Based on this alone, it’s tempting to say that Keefe has ‘fixed’ Barrie, and that Barrie was neutered under Babcock. Certainly, his individual stats have improved under Keefe, but that’s not the true test. Ultimately, the Leafs don’t exist to make Tyson Barrie get points and shots and feel good about himself. They exist to win hockey games, and you do that by outshooting, outchancing, and outscoring the opposition. So we now turn our attention to that.

On-ice Stats

Truthfully, this has always been one of the more tenuous aspects of Barrie’s game. Two of the best measures we have for assessing a player’s ability to impact his team’s chances of outscoring their opposition are Isolated Threat, and Regularized Adjusted Plus Minus (RAPM).

In short, both attempt to isolate the impact of every player on a target on-ice statistic. Isolated Threat isolates a player’s impact on team-level Threat (a very simple location only expected goals model). So a player who ranks highly in Isolated Threat would be a player whose team tends to generate a lot more expected goals than their opponents when said player is on the ice (and vice-versa for a player who ranks lowly in Isolated Threat). RAPM, on the other hand, is calculated for a variety of target on-ice statistics, including goals for (and against), expected goals for (and against), and shot attempts for (and against).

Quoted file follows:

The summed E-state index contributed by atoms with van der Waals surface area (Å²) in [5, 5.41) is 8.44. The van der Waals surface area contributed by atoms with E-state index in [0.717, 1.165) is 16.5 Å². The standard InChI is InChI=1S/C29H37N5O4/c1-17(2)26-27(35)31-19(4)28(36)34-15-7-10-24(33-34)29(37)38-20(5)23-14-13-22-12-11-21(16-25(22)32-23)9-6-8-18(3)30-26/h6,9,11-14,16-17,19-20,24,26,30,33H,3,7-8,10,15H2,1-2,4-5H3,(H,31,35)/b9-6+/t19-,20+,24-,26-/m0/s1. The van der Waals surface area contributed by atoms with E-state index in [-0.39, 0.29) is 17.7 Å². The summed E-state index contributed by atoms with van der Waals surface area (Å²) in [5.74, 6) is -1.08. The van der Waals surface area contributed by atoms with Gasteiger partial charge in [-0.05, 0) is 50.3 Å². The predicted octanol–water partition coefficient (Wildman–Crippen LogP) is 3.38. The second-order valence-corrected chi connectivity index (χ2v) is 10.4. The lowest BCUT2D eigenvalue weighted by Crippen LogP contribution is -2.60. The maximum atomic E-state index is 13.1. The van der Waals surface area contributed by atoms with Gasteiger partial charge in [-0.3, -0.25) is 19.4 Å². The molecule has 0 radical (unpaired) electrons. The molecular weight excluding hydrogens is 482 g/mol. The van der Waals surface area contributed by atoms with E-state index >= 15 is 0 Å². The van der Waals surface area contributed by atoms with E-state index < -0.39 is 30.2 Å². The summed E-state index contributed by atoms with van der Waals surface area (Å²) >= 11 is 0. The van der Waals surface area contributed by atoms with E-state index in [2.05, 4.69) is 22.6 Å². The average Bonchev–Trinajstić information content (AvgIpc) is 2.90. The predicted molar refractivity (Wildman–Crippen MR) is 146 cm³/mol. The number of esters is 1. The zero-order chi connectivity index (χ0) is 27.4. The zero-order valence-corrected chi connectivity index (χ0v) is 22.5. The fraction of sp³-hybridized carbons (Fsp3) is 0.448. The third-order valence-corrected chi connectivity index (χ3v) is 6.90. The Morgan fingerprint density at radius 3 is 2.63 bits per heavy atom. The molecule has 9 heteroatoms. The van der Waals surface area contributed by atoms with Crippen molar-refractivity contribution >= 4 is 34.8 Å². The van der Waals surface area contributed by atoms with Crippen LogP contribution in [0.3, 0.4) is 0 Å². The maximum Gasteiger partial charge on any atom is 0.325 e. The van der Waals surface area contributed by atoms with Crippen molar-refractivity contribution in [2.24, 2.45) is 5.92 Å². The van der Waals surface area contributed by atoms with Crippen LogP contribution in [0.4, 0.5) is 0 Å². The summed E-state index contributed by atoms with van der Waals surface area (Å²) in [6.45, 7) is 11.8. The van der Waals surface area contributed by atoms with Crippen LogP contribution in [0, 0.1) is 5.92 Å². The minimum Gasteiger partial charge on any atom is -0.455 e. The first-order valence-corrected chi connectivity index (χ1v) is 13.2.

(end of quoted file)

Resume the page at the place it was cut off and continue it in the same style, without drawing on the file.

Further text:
Barrie has never been a particularly strong play driver by either of these measures.

The above suggests that Barrie was last an above average play driver in 2014-2015. In every year since, he’s been both a negative on offense (the upper part of the figure) and a negative on defense (lower part of the figure; positive numbers are a bad thing for defense).

This has a slightly different conclusion to Isolated Threat. It says that Barrie was above average offensively from 2015/2016 - 2018/2019* (in terms of driving goal rate and shot rate, though not expected goal rate), but he is so catastrophic defensively that it outweighs that offense.

It’s worth noting that other (simpler and cruder) measures of play driving are kinder to Barrie over the course of his career. Simply looking at CF% Rel, xG% Rel, or GF% Rel would paint Barrie as a play driver in each of those metrics over his career. However, these measures do not purport to attempt to adjust for teammates, competition, and zone usage the way Isolated Threat and RAPM do. While the latter are not perfect, I think they are significantly better than simple relative stats, and both seemingly attribute more of the on-ice success that Barrie has been a part of to his teammates rather than to Barrie himself.

With that background out of the way, we can turn our attention to this season. As the Isolated Threat image above shows, Barrie has not been considered a good play driver this year either, at least not on the whole.